Later in life, I have experienced death as it normally and naturally presents itself, burying grandparents and uncles and aunts and finally my mother, visiting their graves, attending Masses for the repose of their souls. These deaths lack the unnaturalness of those from AIDS, but in both cases, the horror of death has shone through. The horror of death is its abysmal loneliness. Our loved ones are separated from us forever. Those upon whom we rely for our sense of well being and happiness, and in the case of one’s mother, those who gave us life itself, they are cut off from us completely and utterly. Listen to these words of St. Augustine from the Confessions (Book IV) in which he describes his grief at the death of the companion of his youth:

My heart grew somber with grief, and wherever I looked I saw only death. My own country became a torment and my own home a grotesque abode of misery.… I hated all the places we had known together, because he was not in them and they could no longer whisper to me “Here he comes!” as they would have done had he been alive but absent for a while…. Tears alone were sweet to me, for in my heart’s desire they had taken the place of my friend.

In our age, with its therapeutic sensibilities, we tend to avert our gaze from this “grotesque abode of misery,” we are counseled to recall the happy memories, we are encouraged to celebrate the dead person’s life when, in fact, the most obvious fact of the person’s life is that it has been extinguished. We need to recall the sense of desolation that Augustine had the honesty to admit if we are to truly grasp the meaning of Good Friday.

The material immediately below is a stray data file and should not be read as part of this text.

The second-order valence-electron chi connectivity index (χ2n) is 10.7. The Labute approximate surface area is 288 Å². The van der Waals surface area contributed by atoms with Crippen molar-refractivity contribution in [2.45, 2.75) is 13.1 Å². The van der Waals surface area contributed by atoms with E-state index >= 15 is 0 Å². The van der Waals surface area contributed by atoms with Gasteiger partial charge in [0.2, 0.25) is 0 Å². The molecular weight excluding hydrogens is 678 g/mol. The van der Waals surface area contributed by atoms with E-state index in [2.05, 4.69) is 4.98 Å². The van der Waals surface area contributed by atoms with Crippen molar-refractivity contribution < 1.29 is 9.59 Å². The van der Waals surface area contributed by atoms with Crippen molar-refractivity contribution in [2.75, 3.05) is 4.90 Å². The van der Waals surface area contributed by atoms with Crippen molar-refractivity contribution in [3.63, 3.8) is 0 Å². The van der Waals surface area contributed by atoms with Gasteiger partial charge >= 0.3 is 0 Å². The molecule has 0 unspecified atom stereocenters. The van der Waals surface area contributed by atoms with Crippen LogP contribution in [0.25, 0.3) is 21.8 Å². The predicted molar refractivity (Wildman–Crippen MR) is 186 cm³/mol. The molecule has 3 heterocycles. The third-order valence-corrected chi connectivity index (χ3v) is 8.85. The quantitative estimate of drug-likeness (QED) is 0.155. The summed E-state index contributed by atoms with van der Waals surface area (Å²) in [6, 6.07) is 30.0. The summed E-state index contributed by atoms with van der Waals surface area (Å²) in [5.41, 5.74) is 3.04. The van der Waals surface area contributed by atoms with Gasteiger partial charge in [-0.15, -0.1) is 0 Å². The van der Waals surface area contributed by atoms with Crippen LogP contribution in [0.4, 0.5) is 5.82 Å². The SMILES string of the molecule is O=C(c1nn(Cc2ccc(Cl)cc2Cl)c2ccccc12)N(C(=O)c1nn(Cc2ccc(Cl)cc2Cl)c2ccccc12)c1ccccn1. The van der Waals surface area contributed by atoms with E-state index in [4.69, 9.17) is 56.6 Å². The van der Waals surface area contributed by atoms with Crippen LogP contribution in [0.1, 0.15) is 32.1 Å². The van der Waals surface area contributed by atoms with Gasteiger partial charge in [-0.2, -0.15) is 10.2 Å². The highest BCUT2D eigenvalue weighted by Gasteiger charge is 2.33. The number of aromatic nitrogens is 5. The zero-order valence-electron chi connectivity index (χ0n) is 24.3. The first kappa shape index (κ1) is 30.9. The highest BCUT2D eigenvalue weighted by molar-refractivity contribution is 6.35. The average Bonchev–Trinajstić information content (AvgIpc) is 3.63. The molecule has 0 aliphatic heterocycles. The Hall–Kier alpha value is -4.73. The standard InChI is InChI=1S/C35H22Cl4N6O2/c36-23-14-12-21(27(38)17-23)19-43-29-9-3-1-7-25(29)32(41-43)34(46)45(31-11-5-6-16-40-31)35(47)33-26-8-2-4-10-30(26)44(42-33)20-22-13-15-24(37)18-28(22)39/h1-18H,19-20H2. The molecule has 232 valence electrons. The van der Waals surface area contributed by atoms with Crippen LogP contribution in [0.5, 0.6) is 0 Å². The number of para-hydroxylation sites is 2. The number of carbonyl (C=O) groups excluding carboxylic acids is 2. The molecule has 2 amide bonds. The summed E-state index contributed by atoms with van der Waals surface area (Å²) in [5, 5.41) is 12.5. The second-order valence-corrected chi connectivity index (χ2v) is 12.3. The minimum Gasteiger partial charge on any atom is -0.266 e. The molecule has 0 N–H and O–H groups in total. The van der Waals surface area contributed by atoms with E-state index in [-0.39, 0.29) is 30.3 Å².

Jesus died alone. The Gospel accounts differ in the particulars. Only the Gospel of John, written later and with more obvious theological purposes, places Jesus’ mother and the disciple whom He loved at the foot of the cross. In the other accounts, the apostles fled. Some accounts have the women who followed Jesus watching the horror unfold before their eyes. But, all the accounts agree that the most prominent witnesses on that day were those who taunted him, divided his clothes, cast lots for his cloak, pierced his side, and nailed him to the tree.

We cannot escape the observation that those who taunted posed: If he is the Son of God, let him come down and save himself. The taunt was the most obvious question of the day – where was God? This Jesus had spoken of God with such familiarity, calling him “Abba,” and this Jesus had claimed for himself the power to forgive sins, a power that surely belonged to God alone. This Jesus had challenged God’s own law, relativizing even the Sabbath. On the Cross, Jesus repeats the plaintive prayer of the psalmist, “My God, my God, why have you abandoned me?” Jesus died alone, utterly alone. God did not come down and save his own.